Sunday, December 20, 2009
Thursday, November 19, 2009
Thursday, October 29, 2009
Kids write the best fan letters. “It made me feel verry alive.” That’s how a fourth grader from Middletown Elementary School described the experience of reading. From time to time I find the same comment, though not always spelled the same way, in my fan mail, and it always makes me stop and marvel about the power of story. Why does reading a story about someone else make us feel alive? Want to explain your theory?
Illustration by Eric Brace for Please Write in This Book by Mary Amato
Thursday, October 8, 2009
Thursday, September 24, 2009
Learn a little something by sending your toy pet into the world...
My name is Inch, and I’m from Wilmette, Illinois. Recently, I traveled to Maryland to visit author Mary Amato (you can see me on the bottom of her rather messy desk holding her pencil). She was surprised to see me and read the tag attached to me. My card asked her to send a note, photo, or postcard to the school about what it’s like where she lives (her geography, culture, climate, population, interesting facts, etc.). Then she is supposed to pass me on to someone else. I’m hoping to travel all around the country. Maybe even the world. Cool, hunh? Thanks to 5th grade teacher Teresa Dobson at Highcrest Middle School for inspiring her students to follow through with such a great idea.
Do you have a creative teaching idea to share?
Friday, September 11, 2009
I shoot for the best word, no matter how small or large.
I believe that there is an organic process of learning language, which is called exposure. How do we learn “big” words? By hearing or seeing them used in context. I still recall the thrill of learning the word “salutations” when reading Charlotte’s Web. Imagine if E.B. White had deprived me of that thrill?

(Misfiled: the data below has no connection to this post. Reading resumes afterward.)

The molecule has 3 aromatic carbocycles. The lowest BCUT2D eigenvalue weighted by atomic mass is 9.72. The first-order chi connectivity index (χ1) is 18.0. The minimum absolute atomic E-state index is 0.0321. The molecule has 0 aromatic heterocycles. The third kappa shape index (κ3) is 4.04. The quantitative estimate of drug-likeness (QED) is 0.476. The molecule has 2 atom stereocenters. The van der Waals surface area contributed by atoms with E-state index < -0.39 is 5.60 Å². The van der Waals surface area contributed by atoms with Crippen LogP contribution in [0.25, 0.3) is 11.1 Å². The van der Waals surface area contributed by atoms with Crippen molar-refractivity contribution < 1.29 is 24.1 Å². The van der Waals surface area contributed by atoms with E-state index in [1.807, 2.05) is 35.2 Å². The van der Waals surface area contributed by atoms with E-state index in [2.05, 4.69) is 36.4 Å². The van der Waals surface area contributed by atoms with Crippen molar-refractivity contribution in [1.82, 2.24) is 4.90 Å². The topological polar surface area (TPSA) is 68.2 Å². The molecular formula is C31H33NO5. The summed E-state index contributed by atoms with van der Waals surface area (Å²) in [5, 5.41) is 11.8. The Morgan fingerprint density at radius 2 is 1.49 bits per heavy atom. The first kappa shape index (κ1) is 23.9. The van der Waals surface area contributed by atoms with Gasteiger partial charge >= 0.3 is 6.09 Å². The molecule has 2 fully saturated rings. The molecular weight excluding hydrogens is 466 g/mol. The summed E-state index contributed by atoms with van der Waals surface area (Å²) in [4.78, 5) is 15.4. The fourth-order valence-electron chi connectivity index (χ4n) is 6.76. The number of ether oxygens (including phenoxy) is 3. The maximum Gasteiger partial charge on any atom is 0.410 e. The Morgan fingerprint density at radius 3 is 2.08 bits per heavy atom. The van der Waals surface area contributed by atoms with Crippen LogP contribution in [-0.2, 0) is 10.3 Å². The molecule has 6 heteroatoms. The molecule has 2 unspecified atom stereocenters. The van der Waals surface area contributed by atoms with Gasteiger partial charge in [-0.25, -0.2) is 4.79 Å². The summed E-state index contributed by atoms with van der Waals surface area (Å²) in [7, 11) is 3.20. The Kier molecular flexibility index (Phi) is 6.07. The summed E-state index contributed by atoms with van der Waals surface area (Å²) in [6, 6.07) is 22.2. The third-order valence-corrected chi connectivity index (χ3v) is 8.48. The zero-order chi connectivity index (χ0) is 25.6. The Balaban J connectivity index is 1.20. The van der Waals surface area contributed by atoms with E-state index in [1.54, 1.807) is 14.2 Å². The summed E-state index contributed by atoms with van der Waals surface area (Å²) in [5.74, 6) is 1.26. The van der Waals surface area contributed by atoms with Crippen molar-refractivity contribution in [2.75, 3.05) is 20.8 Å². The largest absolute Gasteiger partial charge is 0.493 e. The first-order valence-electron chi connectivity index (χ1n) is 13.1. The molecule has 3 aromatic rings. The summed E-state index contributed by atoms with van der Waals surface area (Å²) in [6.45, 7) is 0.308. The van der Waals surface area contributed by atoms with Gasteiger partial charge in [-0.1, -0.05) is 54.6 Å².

Kids are remarkable creatures and can handle just about anything.
While walking to the outdoor pool last week, I passed two boys, about seven years old, sitting on a fence, legs dangling. One boy’s flip-flop sandal fell off his foot, and he turned to his friend and said, in absolute deadpan, “I just lost my dignity.”
Thursday, August 13, 2009
Spend a full day writing, painstakingly layering in word after word, only to discover that it all needs to go into the trash at the end of the day. The process is agonizing and depressing and…essential.
How do you keep doing it day after day? By accepting the fact that you have to write in order to write. (I'm still working on this.) The great songwriter Leonard Cohen, captured in a documentary by Lian Lunson, said it this way: “You have to write down what you have to abandon. You’ve got to see how it works with the whole thing and then throw it away.”